"I just can’t thank you enough,”
said the demure and petite Miss
Hambley when asked to speak a
word after Bryce Beard, of Salis
bury, former state legion comman
der, had presented her with the
crown and a great arm boquet of
flowers. Wearing her crown and
carrying the flowers, Miss Ham
bley was escorted into the King
Cotton Ballroom, wnere an eager
crowd awaited, by Dr. Macon He
witt, of Siler City, and received
congratulations „from every side.
[At the stadium it was apparent from
the beginning that the little bru
nette from Salisbury was the fav
orite of the public. The judges
concurred only after careful con
sideration and their decision was
popular.
Miss Hambley, 17-year-old
[daughter of Mr. and Mrs. W. H.
Hambley, of Salisbury, was grad
uated from high school in June
and 'is enrolled for the fall at
Brenau college, Gainsville, Ga. She
is five feet two and tips the scales
a little under 110 pounds. She has
(Continued on page five)
Doughton Thinks
Byrns Will Be
Next Speaker
Congressman R. L. Doughton,
in Concord Tuesday for the re
union of the Barringer family,
told newspaper men that he thought
Rep. Joseph W. Byrns of Tennes
see would be chosen speaker of the
house in the next congress.
"I am for Byrns,” Mr. Dough
ton said. "He is the majority lead
er for the house and is well quali
fied for the important post of
speaker. I have nothing against
the other candidates but I’m sup
porting the Tennessean.”
Mr. Doughton plans to open his
campaign for re-election to con
gress on September 15 th at Boone.
NEWS
BRIEFS
■ 1 i
LOCATE 39 CCC CAMPS IN
NORTH CAROLINA
The Civilian Conservation corps
announces that the number of
camps for North Carolina has been,
increased from 3 5 to 39, to be
220-man company units. Nearly
8,000 men are to be enlisted in the
contingents for this state during
the winter. This feature is re
garded as the President’s chief hob
by and was the first emergency act
he asked of congress after the bank
holiday.
DREXEL MAN A SUICIDE
Thomas Louis Buff, of Drexel,
shot himself to death Saturday at
the home of his sister, Mrs. J. O.
Zimmerman at Asheville. Despon
dency over ill health is thought to
have been the cause.
GASTONIA GETS FUNDS FOR
HOSPITAL
The Public Works Administra
tion at Washington included Gas
tonia of this state for an allot
ment of $22,000 in the' construc
tion program, to be applied to
hospital.
SHERIFF’S SON IS SLAIN
Demon Cox, 23, is being held in
the Surry county jail in connection
with the killing of Will Hall, Jr.,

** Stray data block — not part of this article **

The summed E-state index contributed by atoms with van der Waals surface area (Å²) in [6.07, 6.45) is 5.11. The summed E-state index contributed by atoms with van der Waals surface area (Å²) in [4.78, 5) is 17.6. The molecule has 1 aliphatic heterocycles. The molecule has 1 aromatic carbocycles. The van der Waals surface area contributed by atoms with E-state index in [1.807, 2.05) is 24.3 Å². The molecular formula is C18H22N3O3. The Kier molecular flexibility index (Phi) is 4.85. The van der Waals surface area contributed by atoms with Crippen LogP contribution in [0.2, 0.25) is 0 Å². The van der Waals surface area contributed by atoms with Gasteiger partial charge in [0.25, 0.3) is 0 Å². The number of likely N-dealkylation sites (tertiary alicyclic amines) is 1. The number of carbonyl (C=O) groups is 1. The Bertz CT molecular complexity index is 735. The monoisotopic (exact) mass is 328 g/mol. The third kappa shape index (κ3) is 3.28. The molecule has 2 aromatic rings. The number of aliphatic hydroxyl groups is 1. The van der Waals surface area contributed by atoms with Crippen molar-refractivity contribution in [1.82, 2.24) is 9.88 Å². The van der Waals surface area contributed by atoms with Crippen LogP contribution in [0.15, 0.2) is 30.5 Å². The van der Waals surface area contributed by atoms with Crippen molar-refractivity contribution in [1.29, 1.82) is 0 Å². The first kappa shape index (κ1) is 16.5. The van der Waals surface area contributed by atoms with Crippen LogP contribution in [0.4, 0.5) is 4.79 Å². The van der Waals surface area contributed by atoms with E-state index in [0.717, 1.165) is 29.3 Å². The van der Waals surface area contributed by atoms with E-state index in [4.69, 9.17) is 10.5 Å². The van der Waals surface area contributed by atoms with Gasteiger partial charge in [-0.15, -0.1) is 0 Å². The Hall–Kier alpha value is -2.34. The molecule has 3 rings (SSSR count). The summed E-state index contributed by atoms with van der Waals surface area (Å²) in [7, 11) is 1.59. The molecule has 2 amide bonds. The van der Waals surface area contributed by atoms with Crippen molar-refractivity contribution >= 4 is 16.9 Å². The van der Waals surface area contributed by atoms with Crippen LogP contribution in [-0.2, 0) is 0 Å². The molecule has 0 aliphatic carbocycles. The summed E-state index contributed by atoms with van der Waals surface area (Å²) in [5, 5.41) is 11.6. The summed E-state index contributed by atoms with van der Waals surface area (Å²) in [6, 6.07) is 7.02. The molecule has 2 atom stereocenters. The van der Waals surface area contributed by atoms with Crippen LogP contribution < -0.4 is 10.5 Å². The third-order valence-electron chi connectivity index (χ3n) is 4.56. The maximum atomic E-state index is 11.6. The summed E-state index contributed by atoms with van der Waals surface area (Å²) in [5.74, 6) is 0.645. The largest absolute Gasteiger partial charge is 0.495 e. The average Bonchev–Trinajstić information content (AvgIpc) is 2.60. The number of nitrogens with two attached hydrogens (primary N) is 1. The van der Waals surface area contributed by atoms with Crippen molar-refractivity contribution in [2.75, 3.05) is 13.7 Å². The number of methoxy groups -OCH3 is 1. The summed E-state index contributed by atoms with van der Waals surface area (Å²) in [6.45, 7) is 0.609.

21 -year-old son of a deputy sheriff
of Wilkes county who was aiding
his father in making the arrest
when he was fatally injured, sup
posedly by Cox.
GERMANY EXPECTS SAAR
REGION
An election is to be held in Janu
ary in which the population of that
rich region known as Saar will vote
on the question of a return to Ger
many. This territory is a great
dividing contention between Ger
many and France, and Hitler is
urging France to be friendly while
the Nazis directs the settling of
this big question which has kept
alive warm hostility between the
two nations.
AUTOMOBILE FATALITIES
Fred Beard, 32, hosiery mill
worker of Ffickory, was killed Sat
urday night when walking along
the highway at Valdese when he
was struck by a passing auto. Joe
Coley, young white man of Wades
boro, was also killed Saturday night
when the car in which he was rid
ing plunged in a gulley at a sharp
turn and overturned. The latter
is survived by his wife and one
child.
E. B. JEFRESS STRICKEN
Edwin B. Jeffress, chairman of
the highway and public works
commission and president of the
Greensboro News company, had a
sudden attack of vertigo at his
home in Greensboro Sunday morn
ing when preparing to take a bath.
His removal to the hospital reveal
ed that the attack is hemiplegia,
and that his entire left side is af
fected. He returned last week
from an automobile tour with his
family in the mid-west, and was
gone 12 days. He was thought to
be in the best of health, and much
concern is felt for Mr. Jeffress over
the state.
TO THE TABLE LAST
Diner (examining menu):
"Chicken croquettes, eh? What
part of the chicken is the croquet
te?”
Friend: "It’s the part that goes
on the table last.”
Only Two Days
To Pay Taxes
County Delinquents Are
Reminded That The
Time Is Short
Today’s issue of the Watchman
contains the final publication of the
list of delinquent taxpayers in
Rowan county. On Monday, Sep
tember 3, the property represented
in this advertised list, will be sold
at public outcry, at the courthouse
door, in Salisbury. Those who have
not had their names removed from
the delinquent list, have just two
days in which to make settlement.